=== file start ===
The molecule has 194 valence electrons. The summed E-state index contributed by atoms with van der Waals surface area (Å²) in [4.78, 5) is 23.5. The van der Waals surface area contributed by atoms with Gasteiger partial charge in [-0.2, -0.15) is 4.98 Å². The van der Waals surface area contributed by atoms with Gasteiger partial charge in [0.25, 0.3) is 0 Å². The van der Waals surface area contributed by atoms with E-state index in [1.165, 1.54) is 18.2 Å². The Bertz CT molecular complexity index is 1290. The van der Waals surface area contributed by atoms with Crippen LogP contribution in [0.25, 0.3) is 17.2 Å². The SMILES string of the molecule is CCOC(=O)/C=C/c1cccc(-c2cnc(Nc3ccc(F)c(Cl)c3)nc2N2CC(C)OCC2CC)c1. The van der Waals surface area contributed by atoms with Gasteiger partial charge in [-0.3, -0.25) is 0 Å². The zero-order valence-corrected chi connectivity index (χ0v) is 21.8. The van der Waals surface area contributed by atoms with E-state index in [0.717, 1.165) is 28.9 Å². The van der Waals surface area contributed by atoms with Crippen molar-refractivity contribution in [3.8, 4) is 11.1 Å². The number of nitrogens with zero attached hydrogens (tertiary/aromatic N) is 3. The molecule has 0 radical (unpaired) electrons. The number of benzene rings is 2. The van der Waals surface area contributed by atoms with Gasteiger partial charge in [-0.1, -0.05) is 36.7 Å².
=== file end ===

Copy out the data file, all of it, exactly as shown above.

The molecule has 194 valence electrons. The summed E-state index contributed by atoms with van der Waals surface area (Å²) in [4.78, 5) is 23.5. The van der Waals surface area contributed by atoms with Gasteiger partial charge in [-0.2, -0.15) is 4.98 Å². The van der Waals surface area contributed by atoms with Gasteiger partial charge in [0.25, 0.3) is 0 Å². The van der Waals surface area contributed by atoms with E-state index in [1.165, 1.54) is 18.2 Å². The Bertz CT molecular complexity index is 1290. The van der Waals surface area contributed by atoms with Crippen LogP contribution in [0.25, 0.3) is 17.2 Å². The SMILES string of the molecule is CCOC(=O)/C=C/c1cccc(-c2cnc(Nc3ccc(F)c(Cl)c3)nc2N2CC(C)OCC2CC)c1. The van der Waals surface area contributed by atoms with Gasteiger partial charge in [-0.3, -0.25) is 0 Å². The zero-order valence-corrected chi connectivity index (χ0v) is 21.8. The van der Waals surface area contributed by atoms with E-state index in [0.717, 1.165) is 28.9 Å². The van der Waals surface area contributed by atoms with Crippen molar-refractivity contribution in [3.8, 4) is 11.1 Å². The number of nitrogens with zero attached hydrogens (tertiary/aromatic N) is 3. The molecule has 0 radical (unpaired) electrons. The number of benzene rings is 2. The van der Waals surface area contributed by atoms with Gasteiger partial charge in [-0.1, -0.05) is 36.7 Å².